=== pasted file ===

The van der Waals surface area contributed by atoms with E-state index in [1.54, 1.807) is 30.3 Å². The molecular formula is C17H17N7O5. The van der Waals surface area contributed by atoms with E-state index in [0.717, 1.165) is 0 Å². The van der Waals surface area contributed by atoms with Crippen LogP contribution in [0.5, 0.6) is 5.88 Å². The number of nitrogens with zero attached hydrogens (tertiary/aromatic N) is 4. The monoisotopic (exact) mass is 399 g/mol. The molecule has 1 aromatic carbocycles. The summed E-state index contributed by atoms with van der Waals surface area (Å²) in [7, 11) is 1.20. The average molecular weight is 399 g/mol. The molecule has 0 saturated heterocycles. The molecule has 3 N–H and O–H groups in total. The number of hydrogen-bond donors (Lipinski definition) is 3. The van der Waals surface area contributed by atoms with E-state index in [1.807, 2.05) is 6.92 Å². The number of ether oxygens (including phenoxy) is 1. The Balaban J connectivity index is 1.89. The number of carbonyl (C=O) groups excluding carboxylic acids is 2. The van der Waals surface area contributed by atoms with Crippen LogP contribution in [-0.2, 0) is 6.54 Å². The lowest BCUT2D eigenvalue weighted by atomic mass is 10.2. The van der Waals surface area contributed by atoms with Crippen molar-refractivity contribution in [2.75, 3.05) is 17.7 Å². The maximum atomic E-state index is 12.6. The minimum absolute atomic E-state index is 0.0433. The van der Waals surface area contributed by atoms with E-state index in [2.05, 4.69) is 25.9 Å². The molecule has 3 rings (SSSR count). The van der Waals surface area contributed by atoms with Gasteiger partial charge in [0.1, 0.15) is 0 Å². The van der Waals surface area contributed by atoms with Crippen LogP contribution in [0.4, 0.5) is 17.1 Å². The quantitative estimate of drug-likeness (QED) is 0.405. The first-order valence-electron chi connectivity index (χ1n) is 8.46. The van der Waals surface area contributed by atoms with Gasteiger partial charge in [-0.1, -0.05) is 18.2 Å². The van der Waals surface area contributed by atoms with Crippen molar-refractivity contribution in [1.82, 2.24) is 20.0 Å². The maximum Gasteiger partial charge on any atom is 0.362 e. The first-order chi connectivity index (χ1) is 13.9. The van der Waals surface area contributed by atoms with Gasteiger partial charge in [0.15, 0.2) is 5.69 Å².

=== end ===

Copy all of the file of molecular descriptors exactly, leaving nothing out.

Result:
The van der Waals surface area contributed by atoms with E-state index in [1.54, 1.807) is 30.3 Å². The molecular formula is C17H17N7O5. The van der Waals surface area contributed by atoms with E-state index in [0.717, 1.165) is 0 Å². The van der Waals surface area contributed by atoms with Crippen LogP contribution in [0.5, 0.6) is 5.88 Å². The number of nitrogens with zero attached hydrogens (tertiary/aromatic N) is 4. The monoisotopic (exact) mass is 399 g/mol. The molecule has 1 aromatic carbocycles. The summed E-state index contributed by atoms with van der Waals surface area (Å²) in [7, 11) is 1.20. The average molecular weight is 399 g/mol. The molecule has 0 saturated heterocycles. The molecule has 3 N–H and O–H groups in total. The number of hydrogen-bond donors (Lipinski definition) is 3. The van der Waals surface area contributed by atoms with E-state index in [1.807, 2.05) is 6.92 Å². The number of ether oxygens (including phenoxy) is 1. The Balaban J connectivity index is 1.89. The number of carbonyl (C=O) groups excluding carboxylic acids is 2. The van der Waals surface area contributed by atoms with Crippen LogP contribution in [-0.2, 0) is 6.54 Å². The lowest BCUT2D eigenvalue weighted by atomic mass is 10.2. The van der Waals surface area contributed by atoms with Crippen molar-refractivity contribution in [2.75, 3.05) is 17.7 Å². The maximum atomic E-state index is 12.6. The minimum absolute atomic E-state index is 0.0433. The van der Waals surface area contributed by atoms with E-state index in [2.05, 4.69) is 25.9 Å². The molecule has 3 rings (SSSR count). The van der Waals surface area contributed by atoms with Gasteiger partial charge in [0.1, 0.15) is 0 Å². The van der Waals surface area contributed by atoms with Crippen LogP contribution in [0.4, 0.5) is 17.1 Å². The quantitative estimate of drug-likeness (QED) is 0.405. The first-order valence-electron chi connectivity index (χ1n) is 8.46. The van der Waals surface area contributed by atoms with Gasteiger partial charge in [-0.1, -0.05) is 18.2 Å². The van der Waals surface area contributed by atoms with Crippen molar-refractivity contribution in [1.82, 2.24) is 20.0 Å². The maximum Gasteiger partial charge on any atom is 0.362 e. The first-order chi connectivity index (χ1) is 13.9. The van der Waals surface area contributed by atoms with Gasteiger partial charge in [0.15, 0.2) is 5.69 Å².